Sketchfest Review: Mahan/Leon/Vermeire @ Eureka (1/25/2012)

by OJ Patterson on February 25, 2012

Colin Mahan

SF Sketchfest has a brilliant ability to capture the Bay Area’s attention and imagination. Benefactors of this allotted spotlight are local artists, made bolder and louder by proper production value. In the case of Scott Vermeire, Harmon Leon and Colin Mahan, the added bells and whistles enhanced their rustic independence, demystifying each artist’s vision.

Heavy coal-bordered eyes, voluminous hair, and gaudy zebra attire; it was obvious that Backstage Paige, the night’s MC, came to party. Actually, she came to teach her unwitting students (audience) a community-college-level course on Hair Metal Ethics. Paige, an airy, stoic, Viper Room veteran, dictated the starter (or refresher) lesson on bodyshots and hair-whipping. Highly invocative of a balloon deflated in age still reaching for the stars, the hostess was terrific at riling up the crowd. The whoops and yells she inspired struck a smirking contrast with her tempered, Valley Girl demeanor.

In a night rife with technical difficulties, Scott Vermeire argued that one cannot be too prepared. “Hiding Places and Places to Hide”, a one-act lecture, brought astute recognition to every child’s primary invention: hide and seek (emphasis on the former). He approached the odd, childish concept meticulously and systematically, a corporate-friendly Where’s Waldo Seminar. The clean-cut master of a mysterious practice used barbs and quips to corral the audience while boasting a humble ego. All the while, “…Places to Hide” remained motivational if not superfluous.

Intellectual debates over the foundations and garnish of irony have raged on from twilight to twilight. Ironically “Ironic/Not Ironic”, a fanciful, crude, one-man construction from Harmon Leon, wasn’t a monolithic production aiming for ultimate definition. It was a tragedy: a personal, gnarled, expansive tale of heartbreak. Harmon “ZaZaZa” Leon, Tenderloinesque intellectual, dealt with said heartbreak with lighthearted irreverence and tangential, post-dial up, post-modern expression. “Ironic/Not Ironic” was a rapid fire blur as Abraham Lincoln gave way to Adolf Hitler who gave way to cats and chimpanzees. Each reference bounced and expanded like helium electrons, inconspicuous and erratic. Chaos, the glue to Leon’s shock and pomp, kept “Ironic/Not Ironic” surprisingly organized. Leon masterfully anticipated his targets’ assumptions and layered self-awareness with self-reverence while gushing introspective, fringe allure.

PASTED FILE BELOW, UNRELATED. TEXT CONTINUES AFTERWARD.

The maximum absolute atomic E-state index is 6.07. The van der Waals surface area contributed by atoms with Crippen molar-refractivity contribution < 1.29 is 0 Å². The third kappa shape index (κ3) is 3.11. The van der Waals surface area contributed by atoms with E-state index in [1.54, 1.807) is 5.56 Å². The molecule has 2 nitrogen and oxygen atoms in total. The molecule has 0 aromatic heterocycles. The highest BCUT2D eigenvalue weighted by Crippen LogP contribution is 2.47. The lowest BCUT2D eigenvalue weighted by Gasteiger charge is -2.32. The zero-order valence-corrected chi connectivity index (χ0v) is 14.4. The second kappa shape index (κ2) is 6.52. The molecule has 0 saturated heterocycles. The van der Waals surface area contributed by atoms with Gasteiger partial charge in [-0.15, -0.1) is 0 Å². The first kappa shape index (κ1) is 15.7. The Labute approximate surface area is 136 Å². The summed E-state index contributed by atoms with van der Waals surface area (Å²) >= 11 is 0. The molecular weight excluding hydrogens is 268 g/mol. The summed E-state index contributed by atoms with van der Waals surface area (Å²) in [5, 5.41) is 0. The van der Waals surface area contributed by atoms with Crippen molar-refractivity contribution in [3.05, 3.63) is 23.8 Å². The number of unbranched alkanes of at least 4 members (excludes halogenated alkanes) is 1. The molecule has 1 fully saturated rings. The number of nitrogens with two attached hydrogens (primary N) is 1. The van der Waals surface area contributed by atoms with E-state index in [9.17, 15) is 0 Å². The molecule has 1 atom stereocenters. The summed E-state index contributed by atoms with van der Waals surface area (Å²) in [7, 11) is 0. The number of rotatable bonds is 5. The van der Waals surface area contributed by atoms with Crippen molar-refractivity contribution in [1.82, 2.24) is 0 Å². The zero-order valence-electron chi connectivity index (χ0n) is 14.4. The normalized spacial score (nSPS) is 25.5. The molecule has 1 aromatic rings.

A golden man exploded from the stale darkness of intermission. His name: Colin Mahan. His mission: saving the world. His method: Crock (comedy + rock). Then, two voiceless band members, wielding cardboard instruments, sauntered on stage. Also, a boxy robot, complete with phallic slinky. Also a screen filled with blooming, Gilliamesque animations. Each flavor formed like Three-Course-Dinner Gum: weird, inspired and downright impossible.

Mahan must be commended for aggressive, skewed kitsch. Not only was “Too Many Wordz*: A Crock Opera In 1D” an uplifting tour de farce, its egregiously endearing ingenuity pulsed with tenacious enthusiasm. The piece featured flimsy fun, self-righteous indulgence, an expansively thick love of pop culture, and Roger Corman bravado. Musical parodies crashed with laser suds, waves from a face-in-palm ocean of haphazard puns and slippery wordplay. One-liner, free-association humor was purportedly “bad”, its hammy silliness present from the opening and infused throughout. Still, even with heartfelt delusion, the production’s talent and vision was crystal clear and undeniable. “Too Many Wordz” may be the most epic inside joke of all time.

OJ Patterson

OJ Patterson is a Bay Area Native, who grew up on a diet of scathing satire and absurd surrealism. He is a comedy writer, performer and promoter. He has the best laugh in the room and loves you very much. Serving Size = 1.

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